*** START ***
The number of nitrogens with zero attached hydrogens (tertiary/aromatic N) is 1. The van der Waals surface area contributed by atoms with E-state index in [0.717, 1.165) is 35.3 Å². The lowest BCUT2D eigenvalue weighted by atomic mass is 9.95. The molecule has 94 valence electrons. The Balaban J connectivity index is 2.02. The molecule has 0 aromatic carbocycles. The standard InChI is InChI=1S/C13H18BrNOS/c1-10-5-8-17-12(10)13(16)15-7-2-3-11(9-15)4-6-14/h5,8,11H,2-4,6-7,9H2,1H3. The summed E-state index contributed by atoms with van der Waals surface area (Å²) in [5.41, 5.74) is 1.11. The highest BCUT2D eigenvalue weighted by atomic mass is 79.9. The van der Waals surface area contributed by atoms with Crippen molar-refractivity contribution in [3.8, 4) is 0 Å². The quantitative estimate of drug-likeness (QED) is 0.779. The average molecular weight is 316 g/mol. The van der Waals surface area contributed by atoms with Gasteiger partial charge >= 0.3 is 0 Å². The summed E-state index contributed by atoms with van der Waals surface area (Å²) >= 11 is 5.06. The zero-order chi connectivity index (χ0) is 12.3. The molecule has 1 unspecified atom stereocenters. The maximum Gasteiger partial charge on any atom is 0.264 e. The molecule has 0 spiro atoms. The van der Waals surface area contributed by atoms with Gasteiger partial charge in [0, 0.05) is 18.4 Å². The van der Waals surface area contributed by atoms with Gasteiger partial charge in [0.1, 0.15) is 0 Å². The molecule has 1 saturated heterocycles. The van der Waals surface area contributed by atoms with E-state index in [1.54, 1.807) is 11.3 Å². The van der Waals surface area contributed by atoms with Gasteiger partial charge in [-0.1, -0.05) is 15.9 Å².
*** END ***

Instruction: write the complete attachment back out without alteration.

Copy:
The number of nitrogens with zero attached hydrogens (tertiary/aromatic N) is 1. The van der Waals surface area contributed by atoms with E-state index in [0.717, 1.165) is 35.3 Å². The lowest BCUT2D eigenvalue weighted by atomic mass is 9.95. The molecule has 94 valence electrons. The Balaban J connectivity index is 2.02. The molecule has 0 aromatic carbocycles. The standard InChI is InChI=1S/C13H18BrNOS/c1-10-5-8-17-12(10)13(16)15-7-2-3-11(9-15)4-6-14/h5,8,11H,2-4,6-7,9H2,1H3. The summed E-state index contributed by atoms with van der Waals surface area (Å²) in [5.41, 5.74) is 1.11. The highest BCUT2D eigenvalue weighted by atomic mass is 79.9. The van der Waals surface area contributed by atoms with Crippen molar-refractivity contribution in [3.8, 4) is 0 Å². The quantitative estimate of drug-likeness (QED) is 0.779. The average molecular weight is 316 g/mol. The van der Waals surface area contributed by atoms with Gasteiger partial charge >= 0.3 is 0 Å². The summed E-state index contributed by atoms with van der Waals surface area (Å²) >= 11 is 5.06. The zero-order chi connectivity index (χ0) is 12.3. The molecule has 1 unspecified atom stereocenters. The maximum Gasteiger partial charge on any atom is 0.264 e. The molecule has 0 spiro atoms. The van der Waals surface area contributed by atoms with Gasteiger partial charge in [0, 0.05) is 18.4 Å². The van der Waals surface area contributed by atoms with Gasteiger partial charge in [0.1, 0.15) is 0 Å². The molecule has 1 saturated heterocycles. The van der Waals surface area contributed by atoms with E-state index in [1.54, 1.807) is 11.3 Å². The van der Waals surface area contributed by atoms with Gasteiger partial charge in [-0.1, -0.05) is 15.9 Å².